If you feel that you might be willing to take part but want reassurance that the programme would handle you and the subject matter sensitively I would encourage you to watch the first film in this series, My Name Is… and I’m An Alcoholic, which was screened in January for Channel 5 and received outstanding reviews from both viewers and the recovery community alike.
If you take a look at that programme (just click on the highlighted programme title link above) I am sure you will agree with me that this format offers an extremely insightful and effective way, not simply of educating viewers about what vitiligo is, but of helping them get "inside the skin" of the vitiligo sufferer and appreciate what it is like to deal with the condition on a daily basis.
So, if you have vitiligo on your face and would like to discuss the possibility of participating in this programme please email Suki on: firstname.lastname@example.org or call 0208 740 6300.
I know that it takes a tremendous amount of courage to do something like this but it is an amazing opportunity and I really think it will make a difference to how vitiligo is perceived and understood.
Don't forget World Vitiligo Day is June 25th
And what better time to do something proactive to raise awareness since next Saturday is World Vitiligo Day 2016? Whether or not TV appearances are for you, I hope you will find some way of getting the word out about vitiligo in your community or further afield. I, for one, am hoping that the requests so many of us sent in over the past few months to the #GoogleDoodle team to mark the day with one of their famous doodles will have paid off because the effects of this would be massive. But if not, we will certainly keep pushing for next year!
Skin colour and identity
I'm sure I am not the only person to have occasionally pondered the question “who am I?” We all know we have a physical body but we also know there is more to us than that. So what is it that makes me uniquely me? Am I the voice I hear in my head while I think these thoughts? Am I the emotion I experience in my heart? Or am I spirit, tied to the earth for a while, waiting to soar into infinity when I no longer need my earthly body? Wow – this is a bit heavy for a #vitiligo blog, right? Yes, it is. Don't worry, though. I'm not going to attempt to answer the lofty questions that have occupied philosophers down the ages right here and now! But I do want to touch on the part that our skin plays in the question of who we think we are.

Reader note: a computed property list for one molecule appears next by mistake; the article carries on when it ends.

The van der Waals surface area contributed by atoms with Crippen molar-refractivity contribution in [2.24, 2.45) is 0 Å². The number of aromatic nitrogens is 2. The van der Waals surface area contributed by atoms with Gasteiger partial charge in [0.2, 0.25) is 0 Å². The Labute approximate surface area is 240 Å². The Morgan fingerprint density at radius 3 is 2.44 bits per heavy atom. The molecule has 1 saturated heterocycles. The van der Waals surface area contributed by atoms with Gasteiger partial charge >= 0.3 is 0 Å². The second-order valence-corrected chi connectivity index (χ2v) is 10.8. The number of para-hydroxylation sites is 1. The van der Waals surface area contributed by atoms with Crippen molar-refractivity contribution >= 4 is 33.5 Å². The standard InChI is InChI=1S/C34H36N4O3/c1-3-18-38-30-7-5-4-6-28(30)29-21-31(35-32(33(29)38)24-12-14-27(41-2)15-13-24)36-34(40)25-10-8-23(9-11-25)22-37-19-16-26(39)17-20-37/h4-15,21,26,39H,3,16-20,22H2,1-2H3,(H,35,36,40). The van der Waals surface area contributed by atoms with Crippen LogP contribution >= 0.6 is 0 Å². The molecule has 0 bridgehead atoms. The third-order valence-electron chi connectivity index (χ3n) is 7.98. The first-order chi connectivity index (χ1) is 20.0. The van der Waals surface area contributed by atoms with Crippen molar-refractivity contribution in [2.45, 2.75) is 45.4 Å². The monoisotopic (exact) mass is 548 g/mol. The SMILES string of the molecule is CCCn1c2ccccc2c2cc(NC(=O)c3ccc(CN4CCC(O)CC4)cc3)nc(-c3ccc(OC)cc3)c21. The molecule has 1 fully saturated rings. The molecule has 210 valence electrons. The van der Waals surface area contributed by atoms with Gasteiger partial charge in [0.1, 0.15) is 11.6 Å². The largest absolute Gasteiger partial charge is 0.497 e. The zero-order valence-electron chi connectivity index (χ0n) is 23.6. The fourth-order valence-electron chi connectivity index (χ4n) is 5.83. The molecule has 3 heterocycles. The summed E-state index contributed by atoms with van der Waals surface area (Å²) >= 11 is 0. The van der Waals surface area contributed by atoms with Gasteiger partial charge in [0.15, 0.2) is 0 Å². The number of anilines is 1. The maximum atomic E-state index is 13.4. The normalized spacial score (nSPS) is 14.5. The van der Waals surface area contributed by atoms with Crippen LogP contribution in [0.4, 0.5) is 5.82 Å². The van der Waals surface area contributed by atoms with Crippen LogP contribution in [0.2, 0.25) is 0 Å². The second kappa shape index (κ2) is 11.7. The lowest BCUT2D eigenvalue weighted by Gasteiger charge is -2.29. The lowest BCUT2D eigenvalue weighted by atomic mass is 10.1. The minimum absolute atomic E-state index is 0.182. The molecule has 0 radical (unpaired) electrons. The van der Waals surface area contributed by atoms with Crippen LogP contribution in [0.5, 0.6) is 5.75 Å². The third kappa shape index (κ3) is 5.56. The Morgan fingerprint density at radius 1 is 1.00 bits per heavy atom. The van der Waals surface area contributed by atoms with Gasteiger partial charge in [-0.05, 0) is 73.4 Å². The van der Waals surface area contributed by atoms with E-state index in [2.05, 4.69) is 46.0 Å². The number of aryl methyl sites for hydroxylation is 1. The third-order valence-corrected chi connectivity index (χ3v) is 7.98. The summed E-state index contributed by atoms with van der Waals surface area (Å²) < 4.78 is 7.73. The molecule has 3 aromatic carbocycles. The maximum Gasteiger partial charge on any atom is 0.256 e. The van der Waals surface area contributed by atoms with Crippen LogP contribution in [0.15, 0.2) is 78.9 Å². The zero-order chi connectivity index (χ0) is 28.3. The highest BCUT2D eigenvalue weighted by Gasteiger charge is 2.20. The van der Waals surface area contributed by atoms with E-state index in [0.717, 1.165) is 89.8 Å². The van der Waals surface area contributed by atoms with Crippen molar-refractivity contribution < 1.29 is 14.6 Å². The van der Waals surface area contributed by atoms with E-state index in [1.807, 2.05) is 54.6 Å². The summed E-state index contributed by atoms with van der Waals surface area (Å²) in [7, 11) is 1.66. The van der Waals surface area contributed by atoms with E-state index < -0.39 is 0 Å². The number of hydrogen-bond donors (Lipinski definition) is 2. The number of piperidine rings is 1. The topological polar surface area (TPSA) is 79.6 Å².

Perception is everything
I don't know who coined the phrase “perception is everything” but – even if it is not quite everything – it certainly accounts for a lot. After all, we base how we respond to others largely on what we see with our eyes, as well as the non-verbal cues we pick up on from them. Most of what we see when we look at another human being (apart from their hair, or lack of it, and their clothes of course) is their skin. We don't see their heart or their kidneys or their bones. We see their outer wrapping, their epidermis. Maybe that is why we care so much about what our skin looks like and maybe that is why so many prejudices, past and present, are based on the colour of people's skin. No matter how many times we may hear the advice that we should never judge a book by its cover, we still do. We judge others by how their skin looks (black, white, brown, freckled scarred, blemished or multi-toned) and we also respond emotionally to what we see when we look in the mirror. And how we feel about what we see affects the signals we send to others. If we are not happy in our own skin, then other people sense this and it adds to whatever perception they already have from looking at us.
Who do you think you are?
Not only is the colour and health of our skin influential in how others perceive us and how we feel about ourselves but it is also fundamental to who we believe we are. Our skin, like our hair and eye colour, is determined by our heredity. It is a highly visible proof of our genetic roots. It is one of the things that reminds us of where we came from and the family background we share with those we love. It can also be a reminder of shared culture and heritage. And, more than that, it is the part of us that we see every day of our lives and which ought not to change (beyond the fact that it may wrinkle with age or tan in the sun). So, when this supremely significant aspect of our appearance and identity suddenly alters for no apparent reason and begins to change from its uniform tone to a patchwork of colour and pure white, the sense of loss of self can be utterly overwhelming.
Vitiligo is not like other skin conditions
Why am I making this point in a vitiligo blog? Surely I am preaching to the converted. Well yes, I probably am. If you have vitiligo you know exactly what I am talking about. But maybe you are feeling as if no one understands what you are going through. Maybe you care about someone who has vitiligo and want a deeper understanding of its psychological effects. Or maybe you are a health professional who has stumbled across this page, in which case I hope it gives you an insight into why vitiligo is not just another skin condition. I am not minimising the distress that can result from other dermatological disorders - unsightly or itchy rashes, sores or dry skin. What I am saying is that vitiligo is different. It is a condition that can strike at the very core of who we feel ourselves to be. It can leave us reeling, wondering what unexplained and unexpected change in our fundamental appearance is going to occur next? Are we suddenly going to sprout an extra limb or a third ear or will we, like the hero of Kafka's The Metamorphosis, wake up one morning to find we have turned into a beetle?
My name is Caroline.